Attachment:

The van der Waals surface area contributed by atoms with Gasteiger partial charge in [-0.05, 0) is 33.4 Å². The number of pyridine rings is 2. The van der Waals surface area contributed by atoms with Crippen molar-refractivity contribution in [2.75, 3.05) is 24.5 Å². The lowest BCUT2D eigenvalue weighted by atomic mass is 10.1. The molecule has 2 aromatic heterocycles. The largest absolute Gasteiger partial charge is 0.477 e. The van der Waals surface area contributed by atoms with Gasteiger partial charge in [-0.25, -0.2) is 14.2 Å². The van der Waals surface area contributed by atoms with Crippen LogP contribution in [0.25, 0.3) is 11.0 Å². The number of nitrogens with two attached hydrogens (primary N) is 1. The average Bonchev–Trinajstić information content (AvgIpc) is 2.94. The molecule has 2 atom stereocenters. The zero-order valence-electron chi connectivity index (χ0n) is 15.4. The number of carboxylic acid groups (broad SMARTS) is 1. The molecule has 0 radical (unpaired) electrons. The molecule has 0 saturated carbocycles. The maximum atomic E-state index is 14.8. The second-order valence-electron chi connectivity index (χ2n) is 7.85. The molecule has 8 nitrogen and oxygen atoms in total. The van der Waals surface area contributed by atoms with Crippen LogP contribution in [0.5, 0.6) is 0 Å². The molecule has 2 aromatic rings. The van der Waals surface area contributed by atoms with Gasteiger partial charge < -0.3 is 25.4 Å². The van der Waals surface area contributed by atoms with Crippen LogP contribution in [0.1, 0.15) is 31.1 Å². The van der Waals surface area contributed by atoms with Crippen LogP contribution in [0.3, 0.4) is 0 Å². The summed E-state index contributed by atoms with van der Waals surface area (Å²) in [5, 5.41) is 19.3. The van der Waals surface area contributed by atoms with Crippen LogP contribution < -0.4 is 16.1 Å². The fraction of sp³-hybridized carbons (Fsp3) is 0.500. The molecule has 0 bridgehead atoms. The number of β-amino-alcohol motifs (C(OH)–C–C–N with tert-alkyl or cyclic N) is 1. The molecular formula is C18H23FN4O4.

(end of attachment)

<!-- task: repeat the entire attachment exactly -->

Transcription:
The van der Waals surface area contributed by atoms with Gasteiger partial charge in [-0.05, 0) is 33.4 Å². The number of pyridine rings is 2. The van der Waals surface area contributed by atoms with Crippen molar-refractivity contribution in [2.75, 3.05) is 24.5 Å². The lowest BCUT2D eigenvalue weighted by atomic mass is 10.1. The molecule has 2 aromatic heterocycles. The largest absolute Gasteiger partial charge is 0.477 e. The van der Waals surface area contributed by atoms with Gasteiger partial charge in [-0.25, -0.2) is 14.2 Å². The van der Waals surface area contributed by atoms with Crippen LogP contribution in [0.25, 0.3) is 11.0 Å². The number of nitrogens with two attached hydrogens (primary N) is 1. The average Bonchev–Trinajstić information content (AvgIpc) is 2.94. The molecule has 2 atom stereocenters. The zero-order valence-electron chi connectivity index (χ0n) is 15.4. The number of carboxylic acid groups (broad SMARTS) is 1. The molecule has 0 radical (unpaired) electrons. The molecule has 0 saturated carbocycles. The maximum atomic E-state index is 14.8. The second-order valence-electron chi connectivity index (χ2n) is 7.85. The molecule has 8 nitrogen and oxygen atoms in total. The van der Waals surface area contributed by atoms with Crippen LogP contribution in [0.5, 0.6) is 0 Å². The molecule has 2 aromatic rings. The van der Waals surface area contributed by atoms with Gasteiger partial charge < -0.3 is 25.4 Å². The van der Waals surface area contributed by atoms with Crippen LogP contribution in [0.1, 0.15) is 31.1 Å². The van der Waals surface area contributed by atoms with Crippen LogP contribution in [0.3, 0.4) is 0 Å². The summed E-state index contributed by atoms with van der Waals surface area (Å²) in [5, 5.41) is 19.3. The van der Waals surface area contributed by atoms with Crippen LogP contribution < -0.4 is 16.1 Å². The fraction of sp³-hybridized carbons (Fsp3) is 0.500. The molecule has 0 bridgehead atoms. The number of β-amino-alcohol motifs (C(OH)–C–C–N with tert-alkyl or cyclic N) is 1. The molecular formula is C18H23FN4O4.